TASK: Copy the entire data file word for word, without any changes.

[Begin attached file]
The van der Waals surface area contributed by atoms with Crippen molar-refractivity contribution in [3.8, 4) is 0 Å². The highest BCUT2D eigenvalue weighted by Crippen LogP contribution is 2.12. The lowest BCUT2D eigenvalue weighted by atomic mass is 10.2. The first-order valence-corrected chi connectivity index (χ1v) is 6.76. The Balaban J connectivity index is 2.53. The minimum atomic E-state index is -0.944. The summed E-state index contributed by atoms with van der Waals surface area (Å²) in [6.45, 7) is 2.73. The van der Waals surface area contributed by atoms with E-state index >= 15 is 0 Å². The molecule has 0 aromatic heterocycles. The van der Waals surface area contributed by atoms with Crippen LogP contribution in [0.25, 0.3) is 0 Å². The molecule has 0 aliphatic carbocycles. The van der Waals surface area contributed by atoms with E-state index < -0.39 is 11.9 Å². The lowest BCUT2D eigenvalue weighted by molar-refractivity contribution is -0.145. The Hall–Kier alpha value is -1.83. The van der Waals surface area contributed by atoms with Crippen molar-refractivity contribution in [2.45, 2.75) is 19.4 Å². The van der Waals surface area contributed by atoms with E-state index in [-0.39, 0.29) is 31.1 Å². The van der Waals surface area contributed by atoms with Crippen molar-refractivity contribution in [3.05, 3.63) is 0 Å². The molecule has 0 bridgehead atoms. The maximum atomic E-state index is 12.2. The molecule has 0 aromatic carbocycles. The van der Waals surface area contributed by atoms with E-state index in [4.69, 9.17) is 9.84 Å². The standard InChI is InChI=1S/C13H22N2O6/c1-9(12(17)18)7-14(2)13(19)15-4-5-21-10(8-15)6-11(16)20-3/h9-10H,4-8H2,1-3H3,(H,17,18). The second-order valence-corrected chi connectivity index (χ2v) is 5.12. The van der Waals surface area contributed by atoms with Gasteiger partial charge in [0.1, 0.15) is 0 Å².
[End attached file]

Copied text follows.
The van der Waals surface area contributed by atoms with Crippen molar-refractivity contribution in [3.8, 4) is 0 Å². The highest BCUT2D eigenvalue weighted by Crippen LogP contribution is 2.12. The lowest BCUT2D eigenvalue weighted by atomic mass is 10.2. The first-order valence-corrected chi connectivity index (χ1v) is 6.76. The Balaban J connectivity index is 2.53. The minimum atomic E-state index is -0.944. The summed E-state index contributed by atoms with van der Waals surface area (Å²) in [6.45, 7) is 2.73. The van der Waals surface area contributed by atoms with E-state index >= 15 is 0 Å². The molecule has 0 aromatic heterocycles. The van der Waals surface area contributed by atoms with Crippen LogP contribution in [0.25, 0.3) is 0 Å². The molecule has 0 aliphatic carbocycles. The van der Waals surface area contributed by atoms with E-state index < -0.39 is 11.9 Å². The lowest BCUT2D eigenvalue weighted by molar-refractivity contribution is -0.145. The Hall–Kier alpha value is -1.83. The van der Waals surface area contributed by atoms with Crippen molar-refractivity contribution in [2.45, 2.75) is 19.4 Å². The van der Waals surface area contributed by atoms with E-state index in [-0.39, 0.29) is 31.1 Å². The van der Waals surface area contributed by atoms with Crippen molar-refractivity contribution in [3.05, 3.63) is 0 Å². The molecule has 0 bridgehead atoms. The maximum atomic E-state index is 12.2. The molecule has 0 aromatic carbocycles. The van der Waals surface area contributed by atoms with E-state index in [4.69, 9.17) is 9.84 Å². The standard InChI is InChI=1S/C13H22N2O6/c1-9(12(17)18)7-14(2)13(19)15-4-5-21-10(8-15)6-11(16)20-3/h9-10H,4-8H2,1-3H3,(H,17,18). The second-order valence-corrected chi connectivity index (χ2v) is 5.12. The van der Waals surface area contributed by atoms with Gasteiger partial charge in [0.1, 0.15) is 0 Å².